Lee & al.: 'We Need to Live with It': White House Message on Coronavirus—Noted
Kudlow (June 22, 2020): A Second Wave of Coronavirus Cases 'Isn't Coming'—Noted

Simon: How a ‘Heat Dome’ Forms—& Why This One Is So Perilous

The failure of the United States to adopt any strategy for dealing with the 2019 coronavirus plague does not mean that the already existing strains on our systems from global warming have gone away. Far from it. This from the smart Matt Simon on their probable negative synergies is well worth reading:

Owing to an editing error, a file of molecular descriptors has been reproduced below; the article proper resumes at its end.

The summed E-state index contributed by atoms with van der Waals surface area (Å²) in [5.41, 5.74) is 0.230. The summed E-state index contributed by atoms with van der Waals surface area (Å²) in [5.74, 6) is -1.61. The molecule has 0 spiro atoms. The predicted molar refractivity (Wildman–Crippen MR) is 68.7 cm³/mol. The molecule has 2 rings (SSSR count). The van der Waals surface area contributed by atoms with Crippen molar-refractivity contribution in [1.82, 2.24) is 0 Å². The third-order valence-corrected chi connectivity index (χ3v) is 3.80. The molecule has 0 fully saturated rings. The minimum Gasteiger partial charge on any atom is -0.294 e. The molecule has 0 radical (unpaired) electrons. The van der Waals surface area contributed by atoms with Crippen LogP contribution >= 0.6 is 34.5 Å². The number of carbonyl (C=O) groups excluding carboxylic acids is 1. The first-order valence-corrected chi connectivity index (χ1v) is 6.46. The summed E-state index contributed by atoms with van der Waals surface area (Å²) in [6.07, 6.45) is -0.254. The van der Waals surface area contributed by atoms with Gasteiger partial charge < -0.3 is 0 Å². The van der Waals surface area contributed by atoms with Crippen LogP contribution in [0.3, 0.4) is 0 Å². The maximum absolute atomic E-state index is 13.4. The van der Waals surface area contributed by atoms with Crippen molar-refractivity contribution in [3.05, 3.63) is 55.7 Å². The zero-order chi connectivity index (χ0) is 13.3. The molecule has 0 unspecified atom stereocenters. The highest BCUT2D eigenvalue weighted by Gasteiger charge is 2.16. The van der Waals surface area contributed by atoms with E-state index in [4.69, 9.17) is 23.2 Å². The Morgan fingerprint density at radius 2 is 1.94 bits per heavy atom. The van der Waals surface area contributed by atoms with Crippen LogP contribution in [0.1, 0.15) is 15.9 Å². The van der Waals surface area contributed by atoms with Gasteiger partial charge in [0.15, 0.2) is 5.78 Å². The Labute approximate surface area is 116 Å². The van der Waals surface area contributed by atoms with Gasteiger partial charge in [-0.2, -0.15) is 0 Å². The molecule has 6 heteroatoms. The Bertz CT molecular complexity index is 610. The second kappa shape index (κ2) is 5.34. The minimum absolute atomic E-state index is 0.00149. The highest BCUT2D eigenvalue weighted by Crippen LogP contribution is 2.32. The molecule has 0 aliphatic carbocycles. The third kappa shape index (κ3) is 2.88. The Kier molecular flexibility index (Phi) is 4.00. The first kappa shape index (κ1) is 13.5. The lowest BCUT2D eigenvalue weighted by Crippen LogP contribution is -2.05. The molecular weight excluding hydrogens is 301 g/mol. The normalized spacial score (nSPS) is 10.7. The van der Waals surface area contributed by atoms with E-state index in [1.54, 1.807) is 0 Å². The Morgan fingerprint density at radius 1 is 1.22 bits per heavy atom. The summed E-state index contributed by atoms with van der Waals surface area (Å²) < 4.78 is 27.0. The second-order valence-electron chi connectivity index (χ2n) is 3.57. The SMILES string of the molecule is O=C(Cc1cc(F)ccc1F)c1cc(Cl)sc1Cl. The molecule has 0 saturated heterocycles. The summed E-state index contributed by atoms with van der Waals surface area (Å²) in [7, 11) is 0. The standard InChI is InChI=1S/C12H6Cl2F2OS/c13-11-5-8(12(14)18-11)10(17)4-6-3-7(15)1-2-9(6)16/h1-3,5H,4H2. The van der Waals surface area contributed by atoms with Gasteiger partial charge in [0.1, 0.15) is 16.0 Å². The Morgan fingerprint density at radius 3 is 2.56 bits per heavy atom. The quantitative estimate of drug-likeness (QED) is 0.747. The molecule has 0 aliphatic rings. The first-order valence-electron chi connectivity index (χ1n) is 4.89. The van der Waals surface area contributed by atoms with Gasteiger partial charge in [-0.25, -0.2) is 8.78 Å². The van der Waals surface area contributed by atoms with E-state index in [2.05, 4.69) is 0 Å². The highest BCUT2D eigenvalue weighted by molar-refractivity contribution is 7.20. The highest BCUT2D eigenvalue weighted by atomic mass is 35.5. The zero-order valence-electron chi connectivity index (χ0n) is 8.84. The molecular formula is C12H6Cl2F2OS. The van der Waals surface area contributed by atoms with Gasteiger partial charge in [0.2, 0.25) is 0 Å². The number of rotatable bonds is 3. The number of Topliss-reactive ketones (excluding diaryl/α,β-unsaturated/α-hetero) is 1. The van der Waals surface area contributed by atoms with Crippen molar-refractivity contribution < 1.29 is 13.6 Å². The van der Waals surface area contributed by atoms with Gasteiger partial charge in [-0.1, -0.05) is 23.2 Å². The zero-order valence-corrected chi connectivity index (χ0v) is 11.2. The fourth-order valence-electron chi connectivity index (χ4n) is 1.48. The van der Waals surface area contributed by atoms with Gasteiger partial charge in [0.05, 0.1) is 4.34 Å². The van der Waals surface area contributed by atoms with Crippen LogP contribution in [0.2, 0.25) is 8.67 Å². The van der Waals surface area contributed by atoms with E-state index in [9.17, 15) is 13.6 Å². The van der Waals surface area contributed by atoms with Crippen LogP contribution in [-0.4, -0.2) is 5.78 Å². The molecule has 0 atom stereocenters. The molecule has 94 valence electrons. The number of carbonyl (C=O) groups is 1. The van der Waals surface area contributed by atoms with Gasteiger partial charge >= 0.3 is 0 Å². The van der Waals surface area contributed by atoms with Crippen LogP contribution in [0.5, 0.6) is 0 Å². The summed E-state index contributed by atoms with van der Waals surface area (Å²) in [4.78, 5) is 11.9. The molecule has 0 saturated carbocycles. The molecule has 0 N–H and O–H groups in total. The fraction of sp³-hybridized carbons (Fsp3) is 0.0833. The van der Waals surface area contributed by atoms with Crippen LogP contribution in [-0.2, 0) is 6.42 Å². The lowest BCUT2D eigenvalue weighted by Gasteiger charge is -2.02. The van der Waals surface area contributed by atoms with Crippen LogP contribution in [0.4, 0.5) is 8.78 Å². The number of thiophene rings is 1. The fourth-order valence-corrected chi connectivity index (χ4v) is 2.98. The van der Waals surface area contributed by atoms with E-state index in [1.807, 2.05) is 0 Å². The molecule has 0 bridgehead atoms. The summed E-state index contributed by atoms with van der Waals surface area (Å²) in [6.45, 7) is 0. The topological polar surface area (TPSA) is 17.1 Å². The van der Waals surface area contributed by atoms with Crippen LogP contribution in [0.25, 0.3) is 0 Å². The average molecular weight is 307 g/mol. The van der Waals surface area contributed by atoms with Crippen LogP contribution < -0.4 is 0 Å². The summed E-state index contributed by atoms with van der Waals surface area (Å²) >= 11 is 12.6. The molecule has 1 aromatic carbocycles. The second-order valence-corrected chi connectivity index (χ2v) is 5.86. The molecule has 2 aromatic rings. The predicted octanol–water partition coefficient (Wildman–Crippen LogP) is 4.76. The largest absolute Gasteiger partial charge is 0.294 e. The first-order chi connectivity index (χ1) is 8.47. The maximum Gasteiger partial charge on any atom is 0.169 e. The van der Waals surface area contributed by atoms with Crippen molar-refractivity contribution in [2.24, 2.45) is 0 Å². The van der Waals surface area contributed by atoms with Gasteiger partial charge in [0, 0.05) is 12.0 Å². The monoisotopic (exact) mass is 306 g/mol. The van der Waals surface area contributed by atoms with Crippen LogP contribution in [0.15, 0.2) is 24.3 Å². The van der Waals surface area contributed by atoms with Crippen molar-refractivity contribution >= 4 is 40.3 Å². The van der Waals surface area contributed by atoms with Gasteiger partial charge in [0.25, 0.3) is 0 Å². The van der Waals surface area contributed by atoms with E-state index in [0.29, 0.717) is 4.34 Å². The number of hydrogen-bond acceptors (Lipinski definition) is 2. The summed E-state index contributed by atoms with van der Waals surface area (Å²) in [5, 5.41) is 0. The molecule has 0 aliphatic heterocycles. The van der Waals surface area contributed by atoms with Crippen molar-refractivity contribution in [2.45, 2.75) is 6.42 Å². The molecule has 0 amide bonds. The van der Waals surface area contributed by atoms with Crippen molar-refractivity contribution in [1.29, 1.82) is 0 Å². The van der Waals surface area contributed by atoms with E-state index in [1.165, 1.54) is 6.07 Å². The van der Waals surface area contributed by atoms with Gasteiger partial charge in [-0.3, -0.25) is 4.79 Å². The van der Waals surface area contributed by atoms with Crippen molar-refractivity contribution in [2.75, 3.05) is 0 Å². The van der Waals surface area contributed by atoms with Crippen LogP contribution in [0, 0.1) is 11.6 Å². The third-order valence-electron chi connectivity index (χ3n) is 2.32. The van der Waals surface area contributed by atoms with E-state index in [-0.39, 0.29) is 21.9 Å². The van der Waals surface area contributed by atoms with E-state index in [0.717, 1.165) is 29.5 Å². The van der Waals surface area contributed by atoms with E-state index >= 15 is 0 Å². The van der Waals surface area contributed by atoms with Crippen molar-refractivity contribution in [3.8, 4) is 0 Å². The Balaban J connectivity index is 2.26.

Matt Simon: How a ‘Heat Dome’ Forms—& Why This One Is So Perilous https://www.wired.com/story/how-a-heat-dome-forms/: ‘A massive, intense heat wave is settling over the continental US. The ravages of the Covid pandemic are going to make it all the more deadly.... A “heat dome” of high pressure could blast 80 percent of the continental US with temperatures over 90 degrees for the next few weeks. This coming in a summer when the Covid-19 lockdown has trapped people indoors, many without air-conditioning—and mass unemployment may mean that residents with AC units can’t afford to run them. Deeper still, the heat and the pandemic are exacerbating long-standing and deadly inequities that will only get deadlier.... Heat can accumulate over days or weeks, turning the heat dome into a kind of self-perpetuating atmospheric cap over the landscape. On a normal day, some of the sun’s energy evaporates water from the soil, meaning that solar energy isn’t put toward further warming the air. But as the heat dome persists, it blasts away the soil’s moisture, and that solar energy now goes full-tilt into heating the air. “So after a certain point, once it's been hot enough for long enough, it becomes even easier to get even hotter,” says Swain. “And so that's why these things can often be really persistent, because once they've been around for a little while, they start to feed off of themselves.” Unfortunately for the southwestern US, this is likely to unfold in the next week or two. Normally at this time of year, monsoons would be drenching the landscape, but no such storms are on the horizon. “And so those super dry land surfaces are going to amplify the heat and the persistence of this heat dome,” says Swain. The central US and mountain states will also be sweltering particularly badly over the next few weeks—heat domes tend to perpetuate inland, where they more easily dry out the surface than in wetter regions.... This won’t be the last heat dome, or the most severe one. On a warming planet, the conditions are ripe for these systems to perpetuate themselves... .#noted #2020-07-10